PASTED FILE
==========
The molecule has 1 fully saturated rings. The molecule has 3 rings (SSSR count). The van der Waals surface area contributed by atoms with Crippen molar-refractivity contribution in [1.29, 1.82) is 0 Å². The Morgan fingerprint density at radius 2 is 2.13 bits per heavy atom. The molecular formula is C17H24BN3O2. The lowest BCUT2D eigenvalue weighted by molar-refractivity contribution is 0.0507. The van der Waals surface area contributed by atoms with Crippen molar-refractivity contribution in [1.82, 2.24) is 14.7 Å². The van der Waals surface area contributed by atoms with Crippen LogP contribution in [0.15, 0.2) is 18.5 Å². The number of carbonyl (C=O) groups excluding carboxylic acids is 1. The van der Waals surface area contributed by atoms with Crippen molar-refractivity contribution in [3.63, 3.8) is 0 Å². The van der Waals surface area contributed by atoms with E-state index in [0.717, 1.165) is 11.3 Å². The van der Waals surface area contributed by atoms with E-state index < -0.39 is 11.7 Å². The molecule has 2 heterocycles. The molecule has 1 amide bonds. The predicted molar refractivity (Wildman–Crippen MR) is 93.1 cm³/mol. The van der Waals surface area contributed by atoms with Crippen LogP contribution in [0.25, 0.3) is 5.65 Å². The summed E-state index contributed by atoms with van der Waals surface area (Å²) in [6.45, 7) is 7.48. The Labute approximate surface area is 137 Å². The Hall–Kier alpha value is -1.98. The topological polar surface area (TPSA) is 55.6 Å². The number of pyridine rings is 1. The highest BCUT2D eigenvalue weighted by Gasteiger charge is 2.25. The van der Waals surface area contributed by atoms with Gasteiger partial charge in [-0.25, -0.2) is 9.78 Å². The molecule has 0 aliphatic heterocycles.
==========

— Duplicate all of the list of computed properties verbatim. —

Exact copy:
The molecule has 1 fully saturated rings. The molecule has 3 rings (SSSR count). The van der Waals surface area contributed by atoms with Crippen molar-refractivity contribution in [1.29, 1.82) is 0 Å². The Morgan fingerprint density at radius 2 is 2.13 bits per heavy atom. The molecular formula is C17H24BN3O2. The lowest BCUT2D eigenvalue weighted by molar-refractivity contribution is 0.0507. The van der Waals surface area contributed by atoms with Crippen molar-refractivity contribution in [1.82, 2.24) is 14.7 Å². The van der Waals surface area contributed by atoms with Crippen LogP contribution in [0.15, 0.2) is 18.5 Å². The number of carbonyl (C=O) groups excluding carboxylic acids is 1. The van der Waals surface area contributed by atoms with Crippen molar-refractivity contribution in [3.63, 3.8) is 0 Å². The van der Waals surface area contributed by atoms with E-state index in [0.717, 1.165) is 11.3 Å². The van der Waals surface area contributed by atoms with E-state index < -0.39 is 11.7 Å². The molecule has 2 heterocycles. The molecule has 1 amide bonds. The predicted molar refractivity (Wildman–Crippen MR) is 93.1 cm³/mol. The van der Waals surface area contributed by atoms with Crippen LogP contribution in [0.25, 0.3) is 5.65 Å². The summed E-state index contributed by atoms with van der Waals surface area (Å²) in [6.45, 7) is 7.48. The Labute approximate surface area is 137 Å². The Hall–Kier alpha value is -1.98. The topological polar surface area (TPSA) is 55.6 Å². The number of pyridine rings is 1. The highest BCUT2D eigenvalue weighted by Gasteiger charge is 2.25. The van der Waals surface area contributed by atoms with Gasteiger partial charge in [-0.25, -0.2) is 9.78 Å². The molecule has 0 aliphatic heterocycles.